THE Murray Darling Basin Authority hosted its ‘River Reflections’ conference in town this week, a two-day summit attended by more than 200 people at Mildura’s Quality Grand Hotel.

While water was on the agenda, the health and prosperity of Basin communities was also at the forefront of discussions.

One of the first keynote speakers at the conference was co-founder and director of The Demographics Group – Simon Kuestenmacher.

He told the assembly regional towns close to capital cities were seeing strong population growth that could position them well as future economic powerhouses.

“An uptick in migration will help the city centres of regional hubs, with millennial families the biggest growth segment,” Mr Kuestenmacher said.

“The general trend in the Basin is for more rural and remote populations to decline while some of the bigger regional centres will continue to attract more people who are relocating both from big cities and smaller towns.”

Mr Kuestenmacher pointed to the stressors that Basin communities share which could act as barriers to the potential growth.

“Across the board, house prices rose sharply up by 14 per cent in Mildura,” he said.

“High house prices make the skills shortage even more difficult to tackle.

“How can Basin businesses looking to fill low-income jobs attract workers when there is no affordable housing available?”

Mr Kuestenmacher cautioned that the skills shortage and housing shortage go hand-in-hand and could hinder economic expansion.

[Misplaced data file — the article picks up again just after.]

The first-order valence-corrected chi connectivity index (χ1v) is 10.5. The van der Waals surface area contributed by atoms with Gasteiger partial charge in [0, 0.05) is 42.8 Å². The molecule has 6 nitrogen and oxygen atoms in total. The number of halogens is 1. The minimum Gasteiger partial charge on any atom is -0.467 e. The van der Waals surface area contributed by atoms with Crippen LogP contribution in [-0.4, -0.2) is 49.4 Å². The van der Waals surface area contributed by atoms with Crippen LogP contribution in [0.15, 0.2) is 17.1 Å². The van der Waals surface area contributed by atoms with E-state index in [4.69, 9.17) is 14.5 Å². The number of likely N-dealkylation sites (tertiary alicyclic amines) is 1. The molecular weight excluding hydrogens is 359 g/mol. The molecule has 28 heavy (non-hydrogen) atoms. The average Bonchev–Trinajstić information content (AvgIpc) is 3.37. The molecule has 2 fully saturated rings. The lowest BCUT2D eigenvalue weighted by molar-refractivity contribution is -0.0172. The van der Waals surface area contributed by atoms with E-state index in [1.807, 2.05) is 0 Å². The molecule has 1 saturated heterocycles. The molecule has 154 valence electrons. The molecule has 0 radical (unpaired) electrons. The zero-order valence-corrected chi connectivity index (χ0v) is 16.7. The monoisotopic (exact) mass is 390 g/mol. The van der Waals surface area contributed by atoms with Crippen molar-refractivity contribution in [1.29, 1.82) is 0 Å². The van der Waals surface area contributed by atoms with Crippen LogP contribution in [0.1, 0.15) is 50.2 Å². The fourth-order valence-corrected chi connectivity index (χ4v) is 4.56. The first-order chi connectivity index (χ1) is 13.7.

“There are some challenges on how you can attract the right workers to your region,” he said.

“Our workforce is transforming, with more highly paid knowledge workers and more low-paid workers, there are fewer middle-class and middle-income workers.”

In good news for the agricultural sector, Mr Kuestenmacher said he expected global food prices would continue to increase.

“Good money can be made here for farmers and food producers, however the cost of imports is steeply increasing,” he said.

“As the cost of doing business is only going up, businesses shouldn’t just try to tighten the belt and hope for costs to go down.

“The goal is to invest in quality assets and materials which will allow businesses to lengthen the replacement and renovation cycles.”

Mr Kuestenmacher said another interesting demographic trend was that many regional centres were missing young people in their 20s and 30s.

“Young people leave regional towns to get educated in the big cities of Australia and only return to their hometowns when they have school-aged children and want to replicate their own childhood for their kids,” he said.

“The pandemic and the option for many workers to work remotely allows young families to act like retirees in the housing market.

“What I mean by this is that they can choose their place of residence based on lifestyle factors rather than vicinity to the inner-city employment hubs.

“Basin communities want to actively woo millennial families. Be loud and proud about your region, explain to potential new residents what life will look like.

“Work together as a whole community to ensure new housing supply comes online. Speak as one voice to state government to attract infrastructure spending into your region.”

The Murray–Darling Basin Authority’s Mildura Regional Manager and Acting Executive Director River Management Andrew Kremor said that the aim of the River Reflections Conference was to get people from across the Basin together to listen and learn about what is going on and to share their views.

“Clearly there are a range of different views across the Basin which may be at odds with each other from time to time,” Mr Kremor said.